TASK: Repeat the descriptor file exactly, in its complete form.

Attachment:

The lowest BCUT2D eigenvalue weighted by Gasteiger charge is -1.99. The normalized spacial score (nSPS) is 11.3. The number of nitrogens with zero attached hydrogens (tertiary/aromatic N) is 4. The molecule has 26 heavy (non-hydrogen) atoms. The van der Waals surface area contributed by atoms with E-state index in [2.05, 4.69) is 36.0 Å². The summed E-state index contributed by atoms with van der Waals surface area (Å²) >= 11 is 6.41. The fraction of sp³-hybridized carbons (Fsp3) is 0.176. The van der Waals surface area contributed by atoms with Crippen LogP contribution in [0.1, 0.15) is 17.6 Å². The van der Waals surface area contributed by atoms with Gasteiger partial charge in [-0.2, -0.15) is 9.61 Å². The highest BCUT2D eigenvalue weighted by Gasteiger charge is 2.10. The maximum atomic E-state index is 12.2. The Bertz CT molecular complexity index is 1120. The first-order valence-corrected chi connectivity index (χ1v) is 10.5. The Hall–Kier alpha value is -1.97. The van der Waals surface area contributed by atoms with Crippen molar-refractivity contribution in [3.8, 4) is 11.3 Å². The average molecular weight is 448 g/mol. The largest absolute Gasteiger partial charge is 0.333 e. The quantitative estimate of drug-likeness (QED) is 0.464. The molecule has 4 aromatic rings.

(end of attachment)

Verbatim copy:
The lowest BCUT2D eigenvalue weighted by Gasteiger charge is -1.99. The normalized spacial score (nSPS) is 11.3. The number of nitrogens with zero attached hydrogens (tertiary/aromatic N) is 4. The molecule has 26 heavy (non-hydrogen) atoms. The van der Waals surface area contributed by atoms with E-state index in [2.05, 4.69) is 36.0 Å². The summed E-state index contributed by atoms with van der Waals surface area (Å²) >= 11 is 6.41. The fraction of sp³-hybridized carbons (Fsp3) is 0.176. The van der Waals surface area contributed by atoms with Crippen LogP contribution in [0.1, 0.15) is 17.6 Å². The van der Waals surface area contributed by atoms with Gasteiger partial charge in [-0.2, -0.15) is 9.61 Å². The highest BCUT2D eigenvalue weighted by Gasteiger charge is 2.10. The maximum atomic E-state index is 12.2. The Bertz CT molecular complexity index is 1120. The first-order valence-corrected chi connectivity index (χ1v) is 10.5. The Hall–Kier alpha value is -1.97. The van der Waals surface area contributed by atoms with Crippen molar-refractivity contribution in [3.8, 4) is 11.3 Å². The average molecular weight is 448 g/mol. The largest absolute Gasteiger partial charge is 0.333 e. The quantitative estimate of drug-likeness (QED) is 0.464. The molecule has 4 aromatic rings.